Then somebody give me a flower in a pot, and Jerry found a dandy book in th_ubway. After that it was really fun to hunt 'em out—I'd find 'em in suc_ueer places, sometimes. Then one day Jerry got hold of the little notebook, and found out what 'twas. Then he give it its name—the Jolly Book. And—an_hat's all."
"All—ALL!" cried Pollyanna, delight and amazement struggling for the master_n her glowing little face. "Why, that's the game! You're playing the gla_ame, and don't know it—only you're playing it ever and ever so much bette_han I ever could! Why, I—I couldn't play it at all, I'm afraid, if I—I didn'_ave enough to eat, and couldn't ever walk, or anything," she choked.
"The game? What game? I don't know anything about any game," frowned the boy.
Pollyanna clapped her hands.
"I know you don't—I know you don't, and that's why it's so perfectly lovely, and so—so wonderful! But listen. I'll tell you what the game is."
And she told him.
"Gee!" breathed the boy appreciatively, when she had finished. "Now what d_ou think of that!"
"And here you are, playing MY game better than anybody I ever saw, and I don'_ven know your name yet, nor anything!" exclaimed Pollyanna, in almos_westruck tones. "But I want to;—I want to know everything."
"Pooh! there's nothing to know," rejoined the boy, with a shrug. "Besides, see, here's poor Sir Lancelot and all the rest, waiting for their dinner," h_inished.
"Dear me, so they are," sighed Pollyanna, glancing impatiently at th_luttering and chattering creatures all about them. Recklessly she turned he_ag upside down and scattered her supplies to the four winds. "There, now, that's done, and we can talk again," she rejoiced. "And there's such a lot _ant to know. First, please, what IS your name? I only know it isn't 'Si_ames.'"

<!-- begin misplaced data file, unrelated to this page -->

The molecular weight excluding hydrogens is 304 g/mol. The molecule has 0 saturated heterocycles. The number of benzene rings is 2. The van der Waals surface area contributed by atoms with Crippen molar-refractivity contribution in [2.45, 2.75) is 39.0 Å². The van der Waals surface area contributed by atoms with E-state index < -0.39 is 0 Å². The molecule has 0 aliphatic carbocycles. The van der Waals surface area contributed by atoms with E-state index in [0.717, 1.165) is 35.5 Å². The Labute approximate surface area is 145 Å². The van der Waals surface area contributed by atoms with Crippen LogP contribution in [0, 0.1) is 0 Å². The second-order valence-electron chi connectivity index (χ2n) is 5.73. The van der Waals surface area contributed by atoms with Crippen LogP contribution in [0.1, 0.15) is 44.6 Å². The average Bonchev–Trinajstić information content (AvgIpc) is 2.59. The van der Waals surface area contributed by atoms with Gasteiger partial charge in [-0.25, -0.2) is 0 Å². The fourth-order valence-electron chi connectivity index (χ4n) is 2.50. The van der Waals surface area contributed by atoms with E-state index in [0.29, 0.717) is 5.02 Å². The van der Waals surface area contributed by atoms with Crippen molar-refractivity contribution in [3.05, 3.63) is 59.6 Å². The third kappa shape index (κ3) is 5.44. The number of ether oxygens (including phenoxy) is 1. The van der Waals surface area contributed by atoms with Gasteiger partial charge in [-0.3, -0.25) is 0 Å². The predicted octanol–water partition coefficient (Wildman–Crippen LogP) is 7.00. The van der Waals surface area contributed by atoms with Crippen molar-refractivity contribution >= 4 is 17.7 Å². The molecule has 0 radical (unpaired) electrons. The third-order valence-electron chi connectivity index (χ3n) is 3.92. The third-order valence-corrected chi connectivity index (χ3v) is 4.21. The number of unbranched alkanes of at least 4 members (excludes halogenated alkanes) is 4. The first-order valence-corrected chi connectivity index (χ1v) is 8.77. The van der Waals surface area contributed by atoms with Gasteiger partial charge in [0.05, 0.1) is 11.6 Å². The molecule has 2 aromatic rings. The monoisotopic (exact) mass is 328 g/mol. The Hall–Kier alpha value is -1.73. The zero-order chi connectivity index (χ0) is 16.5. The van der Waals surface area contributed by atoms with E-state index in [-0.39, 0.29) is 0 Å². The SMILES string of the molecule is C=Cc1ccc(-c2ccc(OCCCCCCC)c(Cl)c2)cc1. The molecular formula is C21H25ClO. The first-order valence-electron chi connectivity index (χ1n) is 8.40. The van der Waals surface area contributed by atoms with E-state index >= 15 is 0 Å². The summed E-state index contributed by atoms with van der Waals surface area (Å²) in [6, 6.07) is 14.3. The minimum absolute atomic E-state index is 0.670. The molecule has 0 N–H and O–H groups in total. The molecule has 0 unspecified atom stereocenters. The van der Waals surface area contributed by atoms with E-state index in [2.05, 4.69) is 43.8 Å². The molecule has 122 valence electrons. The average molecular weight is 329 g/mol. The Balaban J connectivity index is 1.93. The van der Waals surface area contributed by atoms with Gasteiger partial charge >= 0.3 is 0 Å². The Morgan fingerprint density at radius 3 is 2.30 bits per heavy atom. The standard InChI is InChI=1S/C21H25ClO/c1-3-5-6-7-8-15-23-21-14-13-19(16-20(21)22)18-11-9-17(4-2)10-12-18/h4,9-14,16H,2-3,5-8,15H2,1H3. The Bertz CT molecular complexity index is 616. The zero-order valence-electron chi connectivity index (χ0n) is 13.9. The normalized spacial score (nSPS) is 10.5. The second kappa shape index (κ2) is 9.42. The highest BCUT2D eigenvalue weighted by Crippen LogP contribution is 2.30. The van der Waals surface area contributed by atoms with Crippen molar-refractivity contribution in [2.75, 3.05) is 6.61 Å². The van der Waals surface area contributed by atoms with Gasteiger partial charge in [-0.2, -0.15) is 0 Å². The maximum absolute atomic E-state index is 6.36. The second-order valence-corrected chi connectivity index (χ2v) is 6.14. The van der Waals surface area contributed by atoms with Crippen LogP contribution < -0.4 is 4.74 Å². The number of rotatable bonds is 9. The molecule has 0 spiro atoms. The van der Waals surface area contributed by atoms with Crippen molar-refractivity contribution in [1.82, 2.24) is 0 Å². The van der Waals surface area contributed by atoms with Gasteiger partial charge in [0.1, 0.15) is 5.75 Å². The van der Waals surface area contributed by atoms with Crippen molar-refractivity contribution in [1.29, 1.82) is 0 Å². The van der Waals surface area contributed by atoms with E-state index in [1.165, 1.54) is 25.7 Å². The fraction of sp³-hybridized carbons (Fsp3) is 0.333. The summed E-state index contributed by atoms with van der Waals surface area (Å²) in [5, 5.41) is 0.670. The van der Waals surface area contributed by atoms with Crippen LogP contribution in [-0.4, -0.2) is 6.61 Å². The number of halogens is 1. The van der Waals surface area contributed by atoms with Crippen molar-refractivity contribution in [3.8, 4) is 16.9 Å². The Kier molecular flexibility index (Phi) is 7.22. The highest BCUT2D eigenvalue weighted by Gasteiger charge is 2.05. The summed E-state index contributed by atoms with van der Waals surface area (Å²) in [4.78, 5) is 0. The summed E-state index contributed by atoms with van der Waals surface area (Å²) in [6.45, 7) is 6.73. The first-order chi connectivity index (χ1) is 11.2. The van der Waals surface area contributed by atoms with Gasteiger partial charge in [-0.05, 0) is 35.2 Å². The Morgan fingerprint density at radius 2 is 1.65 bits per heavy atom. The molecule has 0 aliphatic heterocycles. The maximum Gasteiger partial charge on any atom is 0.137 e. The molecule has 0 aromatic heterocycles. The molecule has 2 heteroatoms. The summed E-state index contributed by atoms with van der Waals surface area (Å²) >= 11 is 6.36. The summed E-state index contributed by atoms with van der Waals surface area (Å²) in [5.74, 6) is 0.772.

The boy smiled.
"No, it isn't; but that's what Jerry 'most always calls me. Mumsey and th_est call me 'Jamie.'"
"'JAMIE!'" Pollyanna caught her breath and held it suspended. A wild hope ha_ome to her eyes. It was followed almost instantly, however, by fearful doubt.
"Does 'mumsey' mean—mother?"
Pollyanna relaxed visibly. Her face fell. If this Jamie had a mother, he coul_ot, of course, be Mrs. Carew's Jamie, whose mother had died long ago. Still, even as he was, he was wonderfully interesting.
"But where do you live?" she catechized eagerly. "Is there anybody else i_our family but your mother and—and Jerry? Do you always come here every day?
Where is your Jolly Book? Mayn't I see it? Don't the doctors say you can eve_alk again? And where was it you said you got it?—this wheel chair, I mean."
The boy chuckled.